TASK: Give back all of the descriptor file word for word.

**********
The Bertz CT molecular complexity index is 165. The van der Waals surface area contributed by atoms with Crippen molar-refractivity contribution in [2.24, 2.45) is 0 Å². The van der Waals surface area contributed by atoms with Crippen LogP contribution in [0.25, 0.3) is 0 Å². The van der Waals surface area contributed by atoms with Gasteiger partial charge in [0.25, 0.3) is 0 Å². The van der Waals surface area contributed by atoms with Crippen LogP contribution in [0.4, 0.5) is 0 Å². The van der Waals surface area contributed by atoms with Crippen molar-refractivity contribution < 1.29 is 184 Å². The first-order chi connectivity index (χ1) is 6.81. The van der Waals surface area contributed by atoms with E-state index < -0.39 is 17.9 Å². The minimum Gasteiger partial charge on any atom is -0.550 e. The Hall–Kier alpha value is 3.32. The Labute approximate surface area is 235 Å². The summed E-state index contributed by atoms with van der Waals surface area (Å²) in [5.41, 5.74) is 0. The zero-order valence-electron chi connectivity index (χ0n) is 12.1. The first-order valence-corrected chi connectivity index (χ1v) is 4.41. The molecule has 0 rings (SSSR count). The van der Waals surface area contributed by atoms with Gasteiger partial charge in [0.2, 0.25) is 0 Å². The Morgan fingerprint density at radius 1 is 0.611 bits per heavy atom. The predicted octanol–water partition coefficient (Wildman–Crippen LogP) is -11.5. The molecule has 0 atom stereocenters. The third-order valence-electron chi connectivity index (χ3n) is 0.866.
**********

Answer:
The Bertz CT molecular complexity index is 165. The van der Waals surface area contributed by atoms with Crippen molar-refractivity contribution in [2.24, 2.45) is 0 Å². The van der Waals surface area contributed by atoms with Crippen LogP contribution in [0.25, 0.3) is 0 Å². The van der Waals surface area contributed by atoms with Gasteiger partial charge in [0.25, 0.3) is 0 Å². The van der Waals surface area contributed by atoms with Crippen LogP contribution in [0.4, 0.5) is 0 Å². The van der Waals surface area contributed by atoms with Crippen molar-refractivity contribution < 1.29 is 184 Å². The first-order chi connectivity index (χ1) is 6.81. The van der Waals surface area contributed by atoms with E-state index < -0.39 is 17.9 Å². The minimum Gasteiger partial charge on any atom is -0.550 e. The Hall–Kier alpha value is 3.32. The Labute approximate surface area is 235 Å². The summed E-state index contributed by atoms with van der Waals surface area (Å²) in [5.41, 5.74) is 0. The zero-order valence-electron chi connectivity index (χ0n) is 12.1. The first-order valence-corrected chi connectivity index (χ1v) is 4.41. The molecule has 0 rings (SSSR count). The van der Waals surface area contributed by atoms with Gasteiger partial charge in [0.2, 0.25) is 0 Å². The Morgan fingerprint density at radius 1 is 0.611 bits per heavy atom. The predicted octanol–water partition coefficient (Wildman–Crippen LogP) is -11.5. The molecule has 0 atom stereocenters. The third-order valence-electron chi connectivity index (χ3n) is 0.866.